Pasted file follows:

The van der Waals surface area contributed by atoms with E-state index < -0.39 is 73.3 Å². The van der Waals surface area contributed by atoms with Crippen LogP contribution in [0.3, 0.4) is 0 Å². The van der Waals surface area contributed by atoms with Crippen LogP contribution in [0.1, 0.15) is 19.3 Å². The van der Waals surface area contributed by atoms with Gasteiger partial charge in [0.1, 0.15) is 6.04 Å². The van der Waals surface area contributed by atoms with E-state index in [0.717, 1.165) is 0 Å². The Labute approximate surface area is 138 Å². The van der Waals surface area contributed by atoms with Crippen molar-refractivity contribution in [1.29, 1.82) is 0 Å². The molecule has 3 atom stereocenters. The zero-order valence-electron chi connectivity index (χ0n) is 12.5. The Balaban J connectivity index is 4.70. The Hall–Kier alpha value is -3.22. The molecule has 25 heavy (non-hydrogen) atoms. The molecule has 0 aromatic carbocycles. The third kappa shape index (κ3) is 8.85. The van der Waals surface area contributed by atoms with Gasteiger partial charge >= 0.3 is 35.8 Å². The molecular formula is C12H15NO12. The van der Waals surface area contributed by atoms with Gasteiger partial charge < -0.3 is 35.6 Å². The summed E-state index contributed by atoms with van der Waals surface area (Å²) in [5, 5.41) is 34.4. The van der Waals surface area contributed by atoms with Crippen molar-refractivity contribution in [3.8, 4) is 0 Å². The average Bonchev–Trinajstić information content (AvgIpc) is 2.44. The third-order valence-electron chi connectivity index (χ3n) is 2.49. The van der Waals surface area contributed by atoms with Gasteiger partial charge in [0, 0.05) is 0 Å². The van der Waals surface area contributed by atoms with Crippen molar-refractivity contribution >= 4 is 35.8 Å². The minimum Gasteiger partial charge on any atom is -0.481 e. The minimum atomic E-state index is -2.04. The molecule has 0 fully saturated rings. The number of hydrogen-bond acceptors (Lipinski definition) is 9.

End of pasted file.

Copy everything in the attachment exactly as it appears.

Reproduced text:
The van der Waals surface area contributed by atoms with E-state index < -0.39 is 73.3 Å². The van der Waals surface area contributed by atoms with Crippen LogP contribution in [0.3, 0.4) is 0 Å². The van der Waals surface area contributed by atoms with Crippen LogP contribution in [0.1, 0.15) is 19.3 Å². The van der Waals surface area contributed by atoms with Gasteiger partial charge in [0.1, 0.15) is 6.04 Å². The van der Waals surface area contributed by atoms with E-state index in [0.717, 1.165) is 0 Å². The Labute approximate surface area is 138 Å². The van der Waals surface area contributed by atoms with Crippen molar-refractivity contribution in [1.29, 1.82) is 0 Å². The molecule has 3 atom stereocenters. The zero-order valence-electron chi connectivity index (χ0n) is 12.5. The Balaban J connectivity index is 4.70. The Hall–Kier alpha value is -3.22. The molecule has 25 heavy (non-hydrogen) atoms. The molecule has 0 aromatic carbocycles. The third kappa shape index (κ3) is 8.85. The van der Waals surface area contributed by atoms with Gasteiger partial charge >= 0.3 is 35.8 Å². The molecular formula is C12H15NO12. The van der Waals surface area contributed by atoms with Gasteiger partial charge < -0.3 is 35.6 Å². The summed E-state index contributed by atoms with van der Waals surface area (Å²) in [5, 5.41) is 34.4. The van der Waals surface area contributed by atoms with Crippen molar-refractivity contribution in [3.8, 4) is 0 Å². The average Bonchev–Trinajstić information content (AvgIpc) is 2.44. The third-order valence-electron chi connectivity index (χ3n) is 2.49. The van der Waals surface area contributed by atoms with Gasteiger partial charge in [0, 0.05) is 0 Å². The van der Waals surface area contributed by atoms with Crippen molar-refractivity contribution >= 4 is 35.8 Å². The minimum Gasteiger partial charge on any atom is -0.481 e. The minimum atomic E-state index is -2.04. The molecule has 0 fully saturated rings. The number of hydrogen-bond acceptors (Lipinski definition) is 9.